The genetic legacy of the Neanderthals turned out to be much larger than anticipated

For a long time anthropologists believed that the species of Homo neanderthalensis and Homo sapiens did not overlap at all or their coexistence was short-lived. However, many modern works prove that a reasonable person and a Neanderthal man lived side by side in the territory of modern Europe for at least five thousand years. Of course, during this time there could be no crossing of species.

In the framework of the large-scale project to decipher the genome of the Neanderthal man, in 2006, scientists made an amazing discovery: it turns out that the genome of modern man still contains a part of Neanderthal DNA.

Previous work showed which genes a person inherited from this extinct species. In addition, scientists discovered viruses that had passed to us from ancient hominids, and proved that it was from Neanderthals that we got depression and tobacco dependence. It also became clear that the Neanderthal genes still protect modern people from schizophrenia.

Now the new work of specialists from the Max Planck Institute for Evolutionary Anthropology (Germany) showed that the legacy left to us by H. neanderthalensis is even greater than it was thought. The skin tone, hair color, circadian rhythms, metabolism and even the mood of modern people – all this in some way depends on the Neanderthal genes.

The team, led by Janet Kelso, investigated the connections between Neanderthal DNA and various features of modern humans that are not related to health.

Since in the genome of people of non-African origin the DNA of Neanderthals is only 2%, it is necessary to track its influence on the change of any traits on a large sample of people. Experts used the data of the British base called Biobank. They analyzed information about 112 thousand people. Researchers were interested in the appearance of people, diet, as well as behavioral characteristics and diseases.

According to Kelso, scientists have long assumed that Neanderthal genes can affect the features of the skin and hair of modern people, but it remained unknown how.

The scientists followed the alleles of the Neanderthal genes (these are various variants of the gene that provide the variability of the development of the same trait) and concluded that the tone of the human skin and the color of his hair are laid in the genes inherited from the Neanderthals.

In particular, some alleles of H. neanderthalensis genes predetermine lighter skin tone, others – more dark. The same applies to the color of the hair.

According to experts, these data suggest that Neanderthals probably had different shades of skin and hair.

This is explained quite simply. When the Sapiens just started populating Europe, Neanderthals lived in the same places for thousands of years. Probably, during this time they developed mutations, due to which they adapted to lower or higher doses of ultraviolet.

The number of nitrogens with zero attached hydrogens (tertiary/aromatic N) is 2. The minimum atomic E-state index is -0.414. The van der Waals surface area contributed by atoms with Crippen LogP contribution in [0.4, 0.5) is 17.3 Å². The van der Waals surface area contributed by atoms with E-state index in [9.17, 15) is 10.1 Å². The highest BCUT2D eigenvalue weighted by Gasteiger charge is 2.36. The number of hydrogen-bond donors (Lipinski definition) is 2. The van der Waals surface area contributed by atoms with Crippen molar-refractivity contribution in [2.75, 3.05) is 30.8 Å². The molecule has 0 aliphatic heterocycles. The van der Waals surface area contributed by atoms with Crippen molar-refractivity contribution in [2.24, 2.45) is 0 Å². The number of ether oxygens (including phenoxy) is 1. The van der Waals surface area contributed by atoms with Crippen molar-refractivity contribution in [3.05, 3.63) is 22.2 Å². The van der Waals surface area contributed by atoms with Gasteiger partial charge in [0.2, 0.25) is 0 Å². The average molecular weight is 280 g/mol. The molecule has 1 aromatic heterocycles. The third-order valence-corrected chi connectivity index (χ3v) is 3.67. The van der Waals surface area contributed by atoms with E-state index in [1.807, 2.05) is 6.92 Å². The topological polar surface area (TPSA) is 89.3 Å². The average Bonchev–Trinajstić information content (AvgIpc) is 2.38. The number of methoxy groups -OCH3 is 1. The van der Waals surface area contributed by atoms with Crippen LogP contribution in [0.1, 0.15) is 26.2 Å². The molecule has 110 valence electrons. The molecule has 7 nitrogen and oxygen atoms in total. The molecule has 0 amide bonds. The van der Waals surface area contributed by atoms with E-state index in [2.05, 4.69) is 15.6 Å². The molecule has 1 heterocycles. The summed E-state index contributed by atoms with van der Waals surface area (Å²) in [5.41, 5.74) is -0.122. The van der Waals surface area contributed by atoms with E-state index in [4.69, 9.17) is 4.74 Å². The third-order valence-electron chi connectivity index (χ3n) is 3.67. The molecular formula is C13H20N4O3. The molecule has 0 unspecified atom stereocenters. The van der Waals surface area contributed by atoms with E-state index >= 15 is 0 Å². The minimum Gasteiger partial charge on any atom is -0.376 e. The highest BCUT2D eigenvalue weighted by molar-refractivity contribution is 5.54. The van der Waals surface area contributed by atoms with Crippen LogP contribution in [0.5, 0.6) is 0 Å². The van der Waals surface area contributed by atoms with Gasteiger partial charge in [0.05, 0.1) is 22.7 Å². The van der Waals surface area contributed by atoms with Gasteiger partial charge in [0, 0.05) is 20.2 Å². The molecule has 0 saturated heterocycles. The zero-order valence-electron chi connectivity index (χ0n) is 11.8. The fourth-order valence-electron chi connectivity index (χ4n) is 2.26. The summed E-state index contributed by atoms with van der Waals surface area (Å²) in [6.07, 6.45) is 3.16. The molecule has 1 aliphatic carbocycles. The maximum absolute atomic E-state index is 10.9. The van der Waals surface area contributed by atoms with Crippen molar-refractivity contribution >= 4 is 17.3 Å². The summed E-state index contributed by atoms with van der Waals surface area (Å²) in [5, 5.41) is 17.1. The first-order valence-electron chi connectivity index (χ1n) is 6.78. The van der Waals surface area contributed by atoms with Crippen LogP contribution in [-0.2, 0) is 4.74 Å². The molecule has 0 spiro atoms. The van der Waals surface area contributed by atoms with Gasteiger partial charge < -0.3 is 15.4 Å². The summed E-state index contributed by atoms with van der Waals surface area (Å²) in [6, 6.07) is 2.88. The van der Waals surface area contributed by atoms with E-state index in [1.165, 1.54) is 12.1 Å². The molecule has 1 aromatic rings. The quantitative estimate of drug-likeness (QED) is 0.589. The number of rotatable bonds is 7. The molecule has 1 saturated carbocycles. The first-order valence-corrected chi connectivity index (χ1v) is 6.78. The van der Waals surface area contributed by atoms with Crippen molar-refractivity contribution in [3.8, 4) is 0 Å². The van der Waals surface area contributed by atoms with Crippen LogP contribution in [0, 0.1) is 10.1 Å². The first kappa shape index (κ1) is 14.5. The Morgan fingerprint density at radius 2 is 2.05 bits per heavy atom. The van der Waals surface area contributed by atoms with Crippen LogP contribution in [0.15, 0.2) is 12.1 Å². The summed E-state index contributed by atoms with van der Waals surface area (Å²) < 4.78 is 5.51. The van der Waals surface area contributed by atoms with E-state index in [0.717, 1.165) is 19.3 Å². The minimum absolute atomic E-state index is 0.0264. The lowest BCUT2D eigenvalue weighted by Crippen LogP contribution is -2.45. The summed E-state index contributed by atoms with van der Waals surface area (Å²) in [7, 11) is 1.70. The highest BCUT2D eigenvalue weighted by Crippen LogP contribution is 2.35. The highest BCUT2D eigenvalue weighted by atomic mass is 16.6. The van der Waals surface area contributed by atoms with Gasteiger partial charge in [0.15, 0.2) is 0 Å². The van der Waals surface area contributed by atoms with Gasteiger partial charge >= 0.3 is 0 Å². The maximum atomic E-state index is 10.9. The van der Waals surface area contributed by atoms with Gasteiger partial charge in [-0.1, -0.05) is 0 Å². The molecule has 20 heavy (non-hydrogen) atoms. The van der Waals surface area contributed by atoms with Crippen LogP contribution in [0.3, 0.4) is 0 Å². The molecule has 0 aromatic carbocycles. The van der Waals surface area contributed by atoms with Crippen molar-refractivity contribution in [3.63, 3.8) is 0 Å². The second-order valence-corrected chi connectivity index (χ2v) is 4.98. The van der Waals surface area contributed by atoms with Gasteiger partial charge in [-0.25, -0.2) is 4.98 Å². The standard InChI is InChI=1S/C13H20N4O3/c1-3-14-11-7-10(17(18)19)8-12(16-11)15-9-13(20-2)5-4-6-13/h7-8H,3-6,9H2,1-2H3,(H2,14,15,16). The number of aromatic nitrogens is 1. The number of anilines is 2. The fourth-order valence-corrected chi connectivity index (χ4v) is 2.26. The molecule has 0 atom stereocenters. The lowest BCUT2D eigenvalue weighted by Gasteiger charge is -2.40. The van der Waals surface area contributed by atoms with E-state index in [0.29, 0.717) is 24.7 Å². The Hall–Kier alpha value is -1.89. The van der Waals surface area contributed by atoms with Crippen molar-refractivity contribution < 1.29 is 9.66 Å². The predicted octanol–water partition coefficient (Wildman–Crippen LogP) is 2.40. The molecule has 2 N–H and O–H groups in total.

Keslo explains that circadian rhythms and even human moods also depend on sunlight. And consequently, the same genes that are responsible for the pigmentation of the skin and hair, affect these aspects of people’s lives.

The influence of light had a great influence on the formation of the Neanderthal phenotype (a combination of biological properties and signs of the organism). Many of its features were passed on to modern people, researchers conclude. However, according to them, the legacy of the ancient hominids, handed over to us, is probably much richer.

A scientific article on the results of this work is published in the American Journal of Human Genetics.

Meanwhile, in the journal Science another team (by the way, also from the Max Planck Institute) told about the results of her research. Scientists have studied a bone fragment of 52 thousand years old, found in one of the Croatian caves.

After analyzing the sample, specialists came to the conclusion that they had before them the remains of a Neanderthal man. They conducted sequencing of the genome of the ancient hominid, and its results confirmed that the sapiens with the Neanderthals have much more in common than anticipated.

As already mentioned, the H. neanderthalensis gene has been studied for several years. Nevertheless, the improvement of technologies allows obtaining new data.

In 2010, anthropologists studied 44 fragments of the remains of Neanderthals from a Croatian cave called Vindia. That work allowed for the first time in history to restore the complete sequence of the Neanderthal genome.

And the current sequencing of new samples allowed scientists to “assemble” the second full-fledged Neanderthal genome.

This means that evolutionary biologists and anthropologists now have much more data. For example, the study showed that in the genome of Europeans and Asians, part of the Neanderthal genes is not 2%, but at least 2.6%. These data explain the influence of Neanderthal DNA on the phenotype of modern man.

Moreover, according to the new work, the level of cholesterol in the blood, various eating disorders, as well as the development of rheumatoid arthritis – all this is also laid in the Neanderthal genes, which were transmitted to a reasonable person.